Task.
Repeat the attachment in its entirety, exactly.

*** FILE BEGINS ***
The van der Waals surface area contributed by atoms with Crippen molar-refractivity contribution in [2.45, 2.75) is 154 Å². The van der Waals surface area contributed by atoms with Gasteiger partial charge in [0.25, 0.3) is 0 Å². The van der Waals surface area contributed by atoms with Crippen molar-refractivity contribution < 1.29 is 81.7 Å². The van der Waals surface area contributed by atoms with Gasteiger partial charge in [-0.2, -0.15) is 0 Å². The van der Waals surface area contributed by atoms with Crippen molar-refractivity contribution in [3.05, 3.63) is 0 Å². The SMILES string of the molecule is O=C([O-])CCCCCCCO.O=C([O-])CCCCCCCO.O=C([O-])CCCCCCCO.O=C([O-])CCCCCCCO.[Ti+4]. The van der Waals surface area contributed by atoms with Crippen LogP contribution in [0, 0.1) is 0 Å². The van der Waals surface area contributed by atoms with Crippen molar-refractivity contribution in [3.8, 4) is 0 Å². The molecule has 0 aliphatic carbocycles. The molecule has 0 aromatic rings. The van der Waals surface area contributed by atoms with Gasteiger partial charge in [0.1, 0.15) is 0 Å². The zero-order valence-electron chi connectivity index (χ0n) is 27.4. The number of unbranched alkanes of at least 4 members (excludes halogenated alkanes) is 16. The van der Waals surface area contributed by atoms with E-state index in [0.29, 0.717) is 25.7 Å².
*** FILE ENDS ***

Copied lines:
The van der Waals surface area contributed by atoms with Crippen molar-refractivity contribution in [2.45, 2.75) is 154 Å². The van der Waals surface area contributed by atoms with Gasteiger partial charge in [0.25, 0.3) is 0 Å². The van der Waals surface area contributed by atoms with Crippen molar-refractivity contribution < 1.29 is 81.7 Å². The van der Waals surface area contributed by atoms with Gasteiger partial charge in [-0.2, -0.15) is 0 Å². The van der Waals surface area contributed by atoms with Crippen molar-refractivity contribution in [3.05, 3.63) is 0 Å². The SMILES string of the molecule is O=C([O-])CCCCCCCO.O=C([O-])CCCCCCCO.O=C([O-])CCCCCCCO.O=C([O-])CCCCCCCO.[Ti+4]. The van der Waals surface area contributed by atoms with Crippen LogP contribution in [0, 0.1) is 0 Å². The van der Waals surface area contributed by atoms with Crippen molar-refractivity contribution in [3.8, 4) is 0 Å². The molecule has 0 aliphatic carbocycles. The molecule has 0 aromatic rings. The van der Waals surface area contributed by atoms with Gasteiger partial charge in [0.1, 0.15) is 0 Å². The zero-order valence-electron chi connectivity index (χ0n) is 27.4. The number of unbranched alkanes of at least 4 members (excludes halogenated alkanes) is 16. The van der Waals surface area contributed by atoms with E-state index in [0.29, 0.717) is 25.7 Å².